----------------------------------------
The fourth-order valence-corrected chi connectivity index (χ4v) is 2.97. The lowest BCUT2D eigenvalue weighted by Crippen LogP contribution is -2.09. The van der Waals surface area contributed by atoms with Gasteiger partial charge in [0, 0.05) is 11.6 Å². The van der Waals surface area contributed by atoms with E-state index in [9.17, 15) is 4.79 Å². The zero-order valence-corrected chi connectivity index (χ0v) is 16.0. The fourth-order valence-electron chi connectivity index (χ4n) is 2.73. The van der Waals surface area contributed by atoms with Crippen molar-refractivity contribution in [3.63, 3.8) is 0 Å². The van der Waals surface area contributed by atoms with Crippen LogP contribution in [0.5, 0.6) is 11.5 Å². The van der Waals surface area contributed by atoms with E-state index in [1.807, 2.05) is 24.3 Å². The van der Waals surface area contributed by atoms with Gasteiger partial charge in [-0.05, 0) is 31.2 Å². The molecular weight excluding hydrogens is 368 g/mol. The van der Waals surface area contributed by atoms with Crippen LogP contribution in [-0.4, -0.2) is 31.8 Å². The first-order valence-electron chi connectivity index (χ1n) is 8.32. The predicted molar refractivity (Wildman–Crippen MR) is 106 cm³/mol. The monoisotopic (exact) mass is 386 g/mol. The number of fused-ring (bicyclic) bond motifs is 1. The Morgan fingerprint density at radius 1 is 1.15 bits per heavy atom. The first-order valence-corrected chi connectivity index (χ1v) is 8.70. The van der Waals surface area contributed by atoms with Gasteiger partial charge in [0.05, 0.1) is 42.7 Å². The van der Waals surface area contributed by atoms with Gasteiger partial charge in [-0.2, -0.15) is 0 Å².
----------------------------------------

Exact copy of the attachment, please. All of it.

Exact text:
The fourth-order valence-corrected chi connectivity index (χ4v) is 2.97. The lowest BCUT2D eigenvalue weighted by Crippen LogP contribution is -2.09. The van der Waals surface area contributed by atoms with Gasteiger partial charge in [0, 0.05) is 11.6 Å². The van der Waals surface area contributed by atoms with E-state index in [9.17, 15) is 4.79 Å². The zero-order valence-corrected chi connectivity index (χ0v) is 16.0. The fourth-order valence-electron chi connectivity index (χ4n) is 2.73. The van der Waals surface area contributed by atoms with Crippen molar-refractivity contribution in [3.63, 3.8) is 0 Å². The van der Waals surface area contributed by atoms with Crippen LogP contribution in [0.5, 0.6) is 11.5 Å². The van der Waals surface area contributed by atoms with E-state index in [1.807, 2.05) is 24.3 Å². The van der Waals surface area contributed by atoms with Gasteiger partial charge in [-0.05, 0) is 31.2 Å². The molecular weight excluding hydrogens is 368 g/mol. The van der Waals surface area contributed by atoms with Crippen LogP contribution in [-0.4, -0.2) is 31.8 Å². The first-order valence-electron chi connectivity index (χ1n) is 8.32. The predicted molar refractivity (Wildman–Crippen MR) is 106 cm³/mol. The monoisotopic (exact) mass is 386 g/mol. The number of fused-ring (bicyclic) bond motifs is 1. The Morgan fingerprint density at radius 1 is 1.15 bits per heavy atom. The first-order valence-corrected chi connectivity index (χ1v) is 8.70. The van der Waals surface area contributed by atoms with Gasteiger partial charge in [0.05, 0.1) is 42.7 Å². The van der Waals surface area contributed by atoms with Gasteiger partial charge in [-0.2, -0.15) is 0 Å².